Research reveals where in the UK it would take 27 years to save for a first home deposit

It is well documented that saving a deposit for a first home in the UK can take years but now new research shows that prices are so high in some locations that it could take 27 years.

London has the highest average deposits overall in the country with 16 boroughs appearing in the top 20 locations requiring the biggest house deposits relative to average salaries, according to the figures from MoneySuperMarket.

Using data from the Land Registry and the Office of National Statistics (ONS), the research analysed average house prices and average salaries to work out the average required deposit needed to buy a house across 441 local authorities in the UK.

It found that Kensington and Chelsea is the most unaffordable place to live in the UK. House prices are on average £1.3million and an average salaried couple would need a 52% deposit of £688,772 before buying in the area. With the combined salary of a couple living in the borough averaging £147,918, people can expect to wait approximately 23 years before they’ve saved enough to buy a home.

Westminster and Camden are the next most unaffordable places, requiring deposits of £554,996 and £490,738 respectively. In Camden, where the average deposit figure is 56.6% that equates to saving for 27 years, the longest of any area in the UK.

Outside London, South Buckinghamshire, Chiltern and Elmbridge require deposits of over £200,000 and in 93 or 20% of local authority areas the average minimum deposit needed is greater than £50,000, and in 51 it’s over £100,000.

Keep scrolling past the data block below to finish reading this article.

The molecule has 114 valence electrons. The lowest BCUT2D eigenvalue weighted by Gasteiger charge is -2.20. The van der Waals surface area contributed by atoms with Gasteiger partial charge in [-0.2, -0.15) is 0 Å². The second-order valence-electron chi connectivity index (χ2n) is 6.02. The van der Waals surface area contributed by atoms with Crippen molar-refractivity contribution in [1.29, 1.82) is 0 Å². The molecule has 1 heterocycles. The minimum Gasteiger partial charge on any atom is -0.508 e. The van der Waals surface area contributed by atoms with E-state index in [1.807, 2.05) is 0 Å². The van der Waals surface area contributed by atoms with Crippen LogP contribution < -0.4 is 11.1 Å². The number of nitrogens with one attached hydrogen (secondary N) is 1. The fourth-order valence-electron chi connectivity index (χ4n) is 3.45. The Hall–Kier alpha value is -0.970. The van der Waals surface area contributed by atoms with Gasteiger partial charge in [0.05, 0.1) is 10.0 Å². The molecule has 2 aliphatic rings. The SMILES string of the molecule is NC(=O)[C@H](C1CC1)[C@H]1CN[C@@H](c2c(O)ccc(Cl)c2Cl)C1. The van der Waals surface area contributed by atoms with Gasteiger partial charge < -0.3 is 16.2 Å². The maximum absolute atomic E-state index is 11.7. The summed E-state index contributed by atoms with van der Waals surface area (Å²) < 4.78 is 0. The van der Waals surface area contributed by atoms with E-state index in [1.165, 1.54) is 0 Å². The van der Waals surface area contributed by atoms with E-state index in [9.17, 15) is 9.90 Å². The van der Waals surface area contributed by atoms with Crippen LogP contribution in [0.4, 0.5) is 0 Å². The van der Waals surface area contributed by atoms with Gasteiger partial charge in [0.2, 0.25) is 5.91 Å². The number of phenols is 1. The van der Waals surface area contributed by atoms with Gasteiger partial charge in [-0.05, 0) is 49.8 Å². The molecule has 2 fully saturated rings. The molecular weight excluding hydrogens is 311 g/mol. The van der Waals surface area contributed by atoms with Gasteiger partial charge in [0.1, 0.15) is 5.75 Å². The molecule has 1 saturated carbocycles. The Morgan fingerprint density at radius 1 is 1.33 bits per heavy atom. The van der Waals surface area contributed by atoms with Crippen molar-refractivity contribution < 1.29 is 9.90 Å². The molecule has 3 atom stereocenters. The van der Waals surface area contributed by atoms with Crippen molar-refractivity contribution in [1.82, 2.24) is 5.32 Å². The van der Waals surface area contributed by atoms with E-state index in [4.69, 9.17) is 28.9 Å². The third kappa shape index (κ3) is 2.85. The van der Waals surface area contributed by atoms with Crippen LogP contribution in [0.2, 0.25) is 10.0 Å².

The analysis also revealed that in 75 local authorities, an average salaried couple would need to find more than a 20% deposit to buy an average priced house and in 39 local authorities a couple would need to save more than a 30% deposit. In total, there are 34 local authorities in which it will take prospective home owners 10 years to afford the minimum deposit needed to buy in their borough.

‘As house prices continue to rise, the dream of owning a home becomes harder and harder to reach for so many people,’ said Kevin Mountford, banking expert at MoneySuperMarket.

‘For those who want to take their first steps onto the ladder, reaching the minimum deposit levels required causes serious financial strain and, as our analysis highlights, many might be priced out of their desired area. Similarly, for those who already own their own home but are looking to take that next step up the ladder, the stretch could be a bigger burden than anticipated,’ he explained.

‘It is important to strike a balance when relocating and prospective buyers shouldn’t stretch themselves too far. For those who want to maximise their chances of securing their dream home in their dream area, paying off debts is the best way to start, as existing borrowing will be taken into account by a lender when it comes to applying for, or extending, a mortgage. Reducing the amount you spend each month could also help when it comes to boosting the amount a lender thinks you can afford to borrow,’ he pointed out.